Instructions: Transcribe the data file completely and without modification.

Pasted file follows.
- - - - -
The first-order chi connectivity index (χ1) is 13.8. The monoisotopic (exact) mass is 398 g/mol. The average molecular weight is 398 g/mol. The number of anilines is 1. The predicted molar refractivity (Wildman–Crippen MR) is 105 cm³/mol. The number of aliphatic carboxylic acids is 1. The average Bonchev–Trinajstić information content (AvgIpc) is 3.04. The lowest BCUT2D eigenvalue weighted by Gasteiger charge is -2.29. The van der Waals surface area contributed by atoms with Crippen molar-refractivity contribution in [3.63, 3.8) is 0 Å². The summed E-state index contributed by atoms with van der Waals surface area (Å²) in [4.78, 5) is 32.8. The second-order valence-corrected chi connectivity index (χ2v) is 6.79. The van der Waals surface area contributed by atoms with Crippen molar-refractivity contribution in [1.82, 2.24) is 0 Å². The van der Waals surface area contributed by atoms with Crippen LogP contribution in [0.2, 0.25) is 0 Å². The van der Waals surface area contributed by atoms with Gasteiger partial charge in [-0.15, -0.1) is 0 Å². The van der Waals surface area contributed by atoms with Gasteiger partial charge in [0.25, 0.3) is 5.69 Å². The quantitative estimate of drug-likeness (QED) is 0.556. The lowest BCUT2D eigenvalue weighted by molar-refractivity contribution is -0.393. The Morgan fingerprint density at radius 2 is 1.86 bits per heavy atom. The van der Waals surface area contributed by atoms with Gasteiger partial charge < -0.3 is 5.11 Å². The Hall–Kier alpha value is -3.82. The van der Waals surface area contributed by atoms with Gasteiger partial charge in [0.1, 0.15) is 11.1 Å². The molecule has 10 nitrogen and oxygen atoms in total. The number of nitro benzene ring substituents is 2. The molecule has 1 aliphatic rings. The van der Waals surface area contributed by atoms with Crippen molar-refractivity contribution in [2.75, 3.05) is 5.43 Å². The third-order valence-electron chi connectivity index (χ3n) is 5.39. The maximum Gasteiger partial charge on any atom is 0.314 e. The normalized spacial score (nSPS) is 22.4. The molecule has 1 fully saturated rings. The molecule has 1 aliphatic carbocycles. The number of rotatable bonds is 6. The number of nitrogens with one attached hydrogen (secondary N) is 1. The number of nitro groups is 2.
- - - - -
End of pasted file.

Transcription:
The first-order chi connectivity index (χ1) is 13.8. The monoisotopic (exact) mass is 398 g/mol. The average molecular weight is 398 g/mol. The number of anilines is 1. The predicted molar refractivity (Wildman–Crippen MR) is 105 cm³/mol. The number of aliphatic carboxylic acids is 1. The average Bonchev–Trinajstić information content (AvgIpc) is 3.04. The lowest BCUT2D eigenvalue weighted by Gasteiger charge is -2.29. The van der Waals surface area contributed by atoms with Crippen molar-refractivity contribution in [3.63, 3.8) is 0 Å². The summed E-state index contributed by atoms with van der Waals surface area (Å²) in [4.78, 5) is 32.8. The second-order valence-corrected chi connectivity index (χ2v) is 6.79. The van der Waals surface area contributed by atoms with Crippen molar-refractivity contribution in [1.82, 2.24) is 0 Å². The van der Waals surface area contributed by atoms with Crippen LogP contribution in [0.2, 0.25) is 0 Å². The van der Waals surface area contributed by atoms with Gasteiger partial charge in [-0.15, -0.1) is 0 Å². The van der Waals surface area contributed by atoms with Gasteiger partial charge in [0.25, 0.3) is 5.69 Å². The quantitative estimate of drug-likeness (QED) is 0.556. The lowest BCUT2D eigenvalue weighted by molar-refractivity contribution is -0.393. The Morgan fingerprint density at radius 2 is 1.86 bits per heavy atom. The van der Waals surface area contributed by atoms with Gasteiger partial charge < -0.3 is 5.11 Å². The Hall–Kier alpha value is -3.82. The van der Waals surface area contributed by atoms with Gasteiger partial charge in [0.1, 0.15) is 11.1 Å². The molecule has 10 nitrogen and oxygen atoms in total. The number of nitro benzene ring substituents is 2. The molecule has 1 aliphatic rings. The van der Waals surface area contributed by atoms with Crippen molar-refractivity contribution in [2.75, 3.05) is 5.43 Å². The third-order valence-electron chi connectivity index (χ3n) is 5.39. The maximum Gasteiger partial charge on any atom is 0.314 e. The normalized spacial score (nSPS) is 22.4. The molecule has 1 fully saturated rings. The molecule has 1 aliphatic carbocycles. The number of rotatable bonds is 6. The number of nitrogens with one attached hydrogen (secondary N) is 1. The number of nitro groups is 2.